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Topic: Free base to HCl Question  (Read 17362 times)

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Offline joe955

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Free base to HCl Question
« on: May 06, 2010, 07:14:58 AM »
Will Hydrochloric acid (Muriatic Acid) convert any and all amine's to HCl or do amine's only convert to HCl by bubbling Hydrogen Chloride through the freebase?
« Last Edit: May 06, 2010, 07:27:38 AM by joe955 »

Offline AWK

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Re: Free base to HCl Question
« Reply #1 on: May 06, 2010, 08:00:58 AM »
Do you mean ammonium hydrochlorides.

Do all  bases react with strong acids?
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Offline joe955

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Re: Free base to HCl Question
« Reply #2 on: May 06, 2010, 01:33:49 PM »
I'm not understanding your response with a question. I was under the impression that an amine free base can be converted to a salt form by reacting the amine free base with HCl. But I'm a little confused if the gas Hydrogen Chloride (HCl) is needed to convert the amine free base to a salt form or if Hydrochloric Acid (HCl) can be used to convert the amine free base to a salt form?

Offline Doc Oc

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Re: Free base to HCl Question
« Reply #3 on: May 06, 2010, 02:13:27 PM »
One of the challenges with using muriatic/concentrated HCl is that they are a maximum of 37% HCl.  The rest is water, so if you use that you're mostly adding water, which will dissolve any salt you might have (although somebody has probably precipitated a salt using this and will tell me I'm dumb, but I haven't ever done it that way).  That's the reason people bubble pure HCl gas into a reaction, you don't have to deal with that issue.

Offline helenn

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Re: Free base to HCl Question
« Reply #4 on: May 06, 2010, 03:54:01 PM »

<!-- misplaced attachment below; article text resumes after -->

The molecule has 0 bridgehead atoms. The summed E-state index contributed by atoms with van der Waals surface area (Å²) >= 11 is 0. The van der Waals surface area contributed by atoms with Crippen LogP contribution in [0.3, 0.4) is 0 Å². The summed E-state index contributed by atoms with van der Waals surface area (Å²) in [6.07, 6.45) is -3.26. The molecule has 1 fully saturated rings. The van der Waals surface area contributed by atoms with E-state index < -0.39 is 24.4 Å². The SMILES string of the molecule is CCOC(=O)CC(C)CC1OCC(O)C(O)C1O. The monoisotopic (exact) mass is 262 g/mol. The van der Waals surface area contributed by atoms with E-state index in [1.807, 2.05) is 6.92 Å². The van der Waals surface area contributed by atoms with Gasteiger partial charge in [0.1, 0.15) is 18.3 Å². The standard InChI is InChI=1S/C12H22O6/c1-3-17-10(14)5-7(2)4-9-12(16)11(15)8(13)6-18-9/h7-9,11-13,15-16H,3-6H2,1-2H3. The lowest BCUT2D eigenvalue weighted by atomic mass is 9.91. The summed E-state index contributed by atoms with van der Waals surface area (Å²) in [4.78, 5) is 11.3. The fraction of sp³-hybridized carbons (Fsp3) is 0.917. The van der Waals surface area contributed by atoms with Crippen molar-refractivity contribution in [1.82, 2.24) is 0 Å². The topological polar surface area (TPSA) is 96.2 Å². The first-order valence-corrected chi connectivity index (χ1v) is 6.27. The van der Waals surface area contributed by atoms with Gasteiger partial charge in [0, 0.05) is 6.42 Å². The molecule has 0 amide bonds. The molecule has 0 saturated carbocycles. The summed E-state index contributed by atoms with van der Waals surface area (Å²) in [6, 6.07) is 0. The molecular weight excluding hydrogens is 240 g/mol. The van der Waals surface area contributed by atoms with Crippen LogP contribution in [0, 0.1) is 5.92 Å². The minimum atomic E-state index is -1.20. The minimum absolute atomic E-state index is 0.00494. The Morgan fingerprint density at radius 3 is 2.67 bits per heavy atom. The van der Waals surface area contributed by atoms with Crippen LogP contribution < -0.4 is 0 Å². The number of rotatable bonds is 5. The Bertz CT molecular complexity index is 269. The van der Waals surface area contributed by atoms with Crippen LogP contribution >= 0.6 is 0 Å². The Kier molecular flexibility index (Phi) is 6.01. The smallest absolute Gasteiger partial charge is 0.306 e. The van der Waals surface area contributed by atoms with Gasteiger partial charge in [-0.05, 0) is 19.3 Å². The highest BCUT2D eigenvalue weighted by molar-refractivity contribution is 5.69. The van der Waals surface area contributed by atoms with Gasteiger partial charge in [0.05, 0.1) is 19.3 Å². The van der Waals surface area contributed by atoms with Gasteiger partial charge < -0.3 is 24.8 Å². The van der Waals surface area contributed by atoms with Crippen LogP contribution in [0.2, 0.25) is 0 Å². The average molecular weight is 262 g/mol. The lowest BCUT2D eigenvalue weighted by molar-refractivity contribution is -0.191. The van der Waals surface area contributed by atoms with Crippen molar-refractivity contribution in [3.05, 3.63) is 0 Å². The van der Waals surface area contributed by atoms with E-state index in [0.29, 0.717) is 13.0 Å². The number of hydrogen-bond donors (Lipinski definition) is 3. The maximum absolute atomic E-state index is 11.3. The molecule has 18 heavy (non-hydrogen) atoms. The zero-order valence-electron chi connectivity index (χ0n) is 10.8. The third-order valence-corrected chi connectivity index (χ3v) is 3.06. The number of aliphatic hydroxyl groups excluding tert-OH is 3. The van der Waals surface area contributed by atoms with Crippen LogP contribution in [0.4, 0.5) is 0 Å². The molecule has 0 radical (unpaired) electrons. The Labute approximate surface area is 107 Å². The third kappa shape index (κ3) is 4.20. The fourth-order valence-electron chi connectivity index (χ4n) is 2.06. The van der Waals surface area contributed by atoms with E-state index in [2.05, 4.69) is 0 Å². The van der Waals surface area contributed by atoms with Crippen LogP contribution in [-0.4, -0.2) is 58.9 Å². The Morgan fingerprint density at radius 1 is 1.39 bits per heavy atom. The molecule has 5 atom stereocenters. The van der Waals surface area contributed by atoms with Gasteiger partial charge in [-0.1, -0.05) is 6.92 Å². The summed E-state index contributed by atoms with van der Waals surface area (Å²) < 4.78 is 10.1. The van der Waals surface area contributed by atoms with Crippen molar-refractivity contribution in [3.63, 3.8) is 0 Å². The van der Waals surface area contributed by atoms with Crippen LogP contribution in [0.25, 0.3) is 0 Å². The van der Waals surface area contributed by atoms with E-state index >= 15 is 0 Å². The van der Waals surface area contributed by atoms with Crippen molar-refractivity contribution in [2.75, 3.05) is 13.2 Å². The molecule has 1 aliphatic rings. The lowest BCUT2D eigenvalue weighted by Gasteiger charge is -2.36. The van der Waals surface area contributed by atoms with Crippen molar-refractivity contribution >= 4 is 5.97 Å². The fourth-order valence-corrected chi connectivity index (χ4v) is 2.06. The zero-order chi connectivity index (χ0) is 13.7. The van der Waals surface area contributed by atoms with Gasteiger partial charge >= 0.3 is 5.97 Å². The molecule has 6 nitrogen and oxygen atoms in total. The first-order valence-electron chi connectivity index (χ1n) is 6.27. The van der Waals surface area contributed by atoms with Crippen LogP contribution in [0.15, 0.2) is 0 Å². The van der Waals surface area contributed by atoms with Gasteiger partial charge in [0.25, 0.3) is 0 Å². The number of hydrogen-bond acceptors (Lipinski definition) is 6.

You can use HCl in ether or dioxane to get the salt as a precipitate, these can be bought as 1M solutions.

Offline joe955

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Re: Free base to HCl Question
« Reply #5 on: May 06, 2010, 06:12:41 PM »
Ok I do believe that the gas is needed more so than using the acid that makes more sense.
Can the gas be substituted with just Hydrogen or does it for sure have to be Hydrogen Chloride?

Offline Borek

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Re: Free base to HCl Question
« Reply #6 on: May 06, 2010, 06:25:43 PM »
Since when hydrogen is an acid strong enough to protonate anything?
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Offline Doc Oc

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Re: Free base to HCl Question
« Reply #7 on: May 06, 2010, 07:06:25 PM »
You're getting confused now, it has nothing to do with whether it's aqueous or gaseous.  The most important property is the acidic proton, which as Borek pointed out, hydrogen does not have.

Pure HCl gas is pretty easy to generate and it works real well to avoid the issue I mentioned with the aqueous HCl so that's why people use it, not because it's more effective in the gas form.  If you could concentrate HCl to 100% then people would use it.

Offline joe955

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Re: Free base to HCl Question
« Reply #8 on: May 07, 2010, 02:44:38 AM »
Ok so then it is that the acid has the acidic proton present but as you said the acid has mostly water which is not going to help the salt form and since the gas is pure HCl with the acidic proton present and no water that is good.